PGA Cham­pi­onship turns into a track meet be­fore dark

Kuwait Times - - SPORTS -

Ja­son Day re­mem­bers hus­tling to fin­ish rounds of golf in the dark as a kid. He just never thought he would be do­ing it on the 18th hole of a major cham­pi­onship.

But the sec­ond round of the rain­de­layed PGA Cham­pi­onship turned into a track meet as day­light turned to dusk with Day and play­ing part­ners Dustin John­son and Hen­rik Sten­son rac­ing to their balls and play­ing “ready golf” so they could com­plete their round - and sleep in.

They man­aged to do it, even though they could barely see any­thing as they were com­ing up the 18th fair­way. “Ob­vi­ously to be able to fin­ish and not have to wake up at 5:30 in the morn­ing (to fin­ish the round) is big,” Day said.

Day has John­son to thank for that - and he did just that with a big hug on the 18th fair­way. With the sun set­ting fast, the three­some knew they had to get some­one to tee off on No. 18 be­fore the horn sounded. As long as one player tees off be­fore the horn, the rest of the play­ers in that group are al­lowed to fin­ish by rule.

John­son told the group, “I’ll do it.” He made his par putt on the 17th hole and then sprinted to the 18th tee and promptly knocked his tee shot down the mid­dle. They could legally fin­ish the round which was held up for 1 hour, 43 min­utes by rain. Then it be­came a bat­tle against dark­ness.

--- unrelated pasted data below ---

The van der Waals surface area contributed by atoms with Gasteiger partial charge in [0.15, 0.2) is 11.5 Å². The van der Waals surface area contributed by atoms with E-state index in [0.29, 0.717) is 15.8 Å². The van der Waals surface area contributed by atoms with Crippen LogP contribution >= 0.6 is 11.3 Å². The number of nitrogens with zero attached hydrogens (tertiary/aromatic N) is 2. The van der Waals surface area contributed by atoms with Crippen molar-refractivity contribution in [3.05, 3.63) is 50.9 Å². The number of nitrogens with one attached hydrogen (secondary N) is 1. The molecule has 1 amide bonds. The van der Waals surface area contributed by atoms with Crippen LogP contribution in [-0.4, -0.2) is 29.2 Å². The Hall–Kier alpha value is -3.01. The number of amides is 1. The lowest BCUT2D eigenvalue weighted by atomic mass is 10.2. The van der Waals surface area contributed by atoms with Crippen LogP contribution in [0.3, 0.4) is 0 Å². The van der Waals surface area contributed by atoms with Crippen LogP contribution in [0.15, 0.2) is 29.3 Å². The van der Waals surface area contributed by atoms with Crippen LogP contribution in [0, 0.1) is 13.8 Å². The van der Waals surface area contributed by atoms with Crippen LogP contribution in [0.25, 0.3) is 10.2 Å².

The group, which played so slow all day and had been as much as a hole be­hind ev­ery­one else, hus­tled up the fair­way and knocked their balls onto the green. While TV broad­caster Jim Nance com­mented that he was un­able to see their white golf balls from his seat high above the green, the three­some was able to fin­ish with the help of a gi­ant il­lu­mi­nated score­board to the right of the 18th green.

“It was like play­ing un­der the lights which was kind of nice,” Day said. “I looked at it on the screen and it was like we were play­ing in day­light. It was re­ally odd.” Some­how, all three play­ers made par on the 18th, one of the most dif­fi­cult clos­ing holes in all of golf. “We all wanted to fin­ish,” John­son said. “Walk­ing on No. 17 we knew we were get­ting re­ally close. I told them I will go putt and tee off and we will fin­ish from there. None of us wanted to wake up at 5 and get ready and play one hole and then sit around and wait to tee off again. If you can get done it is def­i­nitely worth it to do it.”

John­son ad­mit­ted it wasn’t easy gath­er­ing him­self af­ter run­ning to his ball. “I had to catch my breath for a sec­ond a few times,” he said. Day said look­ing back he’s glad they made the call to com­plete the round, but ad­mit­ted, “think­ing about it, if I went bo­gey, bo­gey I would be very dev­as­tated right now.”

A sim­i­lar sce­nario was tak­ing place on the ninth hole with a group that in­cluded tour­na­ment con­tender Louis Oosthuizen.—AP

CHARLOTTE: Ja­son Day of Aus­tralia, warms up on the 11th hole dur­ing the sec­ond round of the PGA Cham­pi­onship golf tour­na­ment at the Quail Hol­low Club Fri­day, in Charlotte. —

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